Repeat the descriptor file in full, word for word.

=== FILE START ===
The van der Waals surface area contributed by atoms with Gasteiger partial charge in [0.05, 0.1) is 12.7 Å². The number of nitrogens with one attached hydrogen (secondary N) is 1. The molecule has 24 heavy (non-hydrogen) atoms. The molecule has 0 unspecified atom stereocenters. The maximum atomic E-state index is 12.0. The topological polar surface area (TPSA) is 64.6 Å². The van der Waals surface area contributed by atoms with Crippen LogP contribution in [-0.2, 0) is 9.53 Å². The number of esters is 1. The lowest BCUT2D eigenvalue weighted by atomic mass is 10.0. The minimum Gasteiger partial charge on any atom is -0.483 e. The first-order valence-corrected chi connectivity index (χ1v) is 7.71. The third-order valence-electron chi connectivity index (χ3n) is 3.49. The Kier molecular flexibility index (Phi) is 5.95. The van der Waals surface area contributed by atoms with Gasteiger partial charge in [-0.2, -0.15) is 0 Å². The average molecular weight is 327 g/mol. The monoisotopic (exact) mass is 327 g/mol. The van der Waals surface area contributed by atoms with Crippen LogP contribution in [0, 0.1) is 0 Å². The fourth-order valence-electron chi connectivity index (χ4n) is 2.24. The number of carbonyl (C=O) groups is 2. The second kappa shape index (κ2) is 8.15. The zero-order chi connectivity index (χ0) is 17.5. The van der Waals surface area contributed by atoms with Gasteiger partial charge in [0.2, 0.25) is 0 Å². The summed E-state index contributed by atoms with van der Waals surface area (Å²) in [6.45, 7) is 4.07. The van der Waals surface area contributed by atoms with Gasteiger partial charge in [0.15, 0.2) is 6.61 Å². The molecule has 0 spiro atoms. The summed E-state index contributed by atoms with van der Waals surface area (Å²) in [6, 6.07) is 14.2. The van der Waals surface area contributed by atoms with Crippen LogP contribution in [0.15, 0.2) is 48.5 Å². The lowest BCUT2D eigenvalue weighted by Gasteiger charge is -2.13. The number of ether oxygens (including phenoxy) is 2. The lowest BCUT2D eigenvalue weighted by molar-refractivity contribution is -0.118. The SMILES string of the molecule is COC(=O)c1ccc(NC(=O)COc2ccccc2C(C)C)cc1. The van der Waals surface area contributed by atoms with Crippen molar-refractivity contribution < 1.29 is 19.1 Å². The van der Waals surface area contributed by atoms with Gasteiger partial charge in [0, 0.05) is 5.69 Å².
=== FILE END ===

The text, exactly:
The van der Waals surface area contributed by atoms with Gasteiger partial charge in [0.05, 0.1) is 12.7 Å². The number of nitrogens with one attached hydrogen (secondary N) is 1. The molecule has 24 heavy (non-hydrogen) atoms. The molecule has 0 unspecified atom stereocenters. The maximum atomic E-state index is 12.0. The topological polar surface area (TPSA) is 64.6 Å². The van der Waals surface area contributed by atoms with Crippen LogP contribution in [-0.2, 0) is 9.53 Å². The number of esters is 1. The lowest BCUT2D eigenvalue weighted by atomic mass is 10.0. The minimum Gasteiger partial charge on any atom is -0.483 e. The first-order valence-corrected chi connectivity index (χ1v) is 7.71. The third-order valence-electron chi connectivity index (χ3n) is 3.49. The Kier molecular flexibility index (Phi) is 5.95. The van der Waals surface area contributed by atoms with Gasteiger partial charge in [-0.2, -0.15) is 0 Å². The average molecular weight is 327 g/mol. The monoisotopic (exact) mass is 327 g/mol. The van der Waals surface area contributed by atoms with Crippen LogP contribution in [0, 0.1) is 0 Å². The fourth-order valence-electron chi connectivity index (χ4n) is 2.24. The number of carbonyl (C=O) groups is 2. The second kappa shape index (κ2) is 8.15. The zero-order chi connectivity index (χ0) is 17.5. The van der Waals surface area contributed by atoms with Gasteiger partial charge in [0.2, 0.25) is 0 Å². The summed E-state index contributed by atoms with van der Waals surface area (Å²) in [6.45, 7) is 4.07. The van der Waals surface area contributed by atoms with Gasteiger partial charge in [0.15, 0.2) is 6.61 Å². The molecule has 0 spiro atoms. The summed E-state index contributed by atoms with van der Waals surface area (Å²) in [6, 6.07) is 14.2. The van der Waals surface area contributed by atoms with Crippen LogP contribution in [0.15, 0.2) is 48.5 Å². The lowest BCUT2D eigenvalue weighted by Gasteiger charge is -2.13. The number of ether oxygens (including phenoxy) is 2. The lowest BCUT2D eigenvalue weighted by molar-refractivity contribution is -0.118. The SMILES string of the molecule is COC(=O)c1ccc(NC(=O)COc2ccccc2C(C)C)cc1. The van der Waals surface area contributed by atoms with Crippen molar-refractivity contribution < 1.29 is 19.1 Å². The van der Waals surface area contributed by atoms with Gasteiger partial charge in [0, 0.05) is 5.69 Å².